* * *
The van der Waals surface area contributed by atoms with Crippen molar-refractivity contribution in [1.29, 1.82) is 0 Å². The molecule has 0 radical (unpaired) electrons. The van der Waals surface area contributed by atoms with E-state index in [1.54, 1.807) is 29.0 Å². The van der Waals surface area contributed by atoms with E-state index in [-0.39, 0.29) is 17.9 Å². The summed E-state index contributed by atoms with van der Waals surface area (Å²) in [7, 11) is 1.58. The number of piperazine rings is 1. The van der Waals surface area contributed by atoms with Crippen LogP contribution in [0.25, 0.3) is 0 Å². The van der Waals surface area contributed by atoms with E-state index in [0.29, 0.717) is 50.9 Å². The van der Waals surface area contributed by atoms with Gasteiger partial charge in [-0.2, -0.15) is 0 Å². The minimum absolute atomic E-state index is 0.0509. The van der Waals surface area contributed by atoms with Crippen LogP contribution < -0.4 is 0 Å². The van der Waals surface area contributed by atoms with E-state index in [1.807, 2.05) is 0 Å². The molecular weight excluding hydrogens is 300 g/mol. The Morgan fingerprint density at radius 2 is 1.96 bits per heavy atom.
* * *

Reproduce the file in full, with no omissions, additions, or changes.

The van der Waals surface area contributed by atoms with Crippen molar-refractivity contribution in [1.29, 1.82) is 0 Å². The molecule has 0 radical (unpaired) electrons. The van der Waals surface area contributed by atoms with E-state index in [1.54, 1.807) is 29.0 Å². The van der Waals surface area contributed by atoms with E-state index in [-0.39, 0.29) is 17.9 Å². The summed E-state index contributed by atoms with van der Waals surface area (Å²) in [7, 11) is 1.58. The number of piperazine rings is 1. The van der Waals surface area contributed by atoms with Crippen LogP contribution in [0.25, 0.3) is 0 Å². The van der Waals surface area contributed by atoms with E-state index in [0.29, 0.717) is 50.9 Å². The van der Waals surface area contributed by atoms with Gasteiger partial charge in [-0.2, -0.15) is 0 Å². The minimum absolute atomic E-state index is 0.0509. The van der Waals surface area contributed by atoms with Crippen LogP contribution < -0.4 is 0 Å². The van der Waals surface area contributed by atoms with E-state index in [1.807, 2.05) is 0 Å². The molecular weight excluding hydrogens is 300 g/mol. The Morgan fingerprint density at radius 2 is 1.96 bits per heavy atom.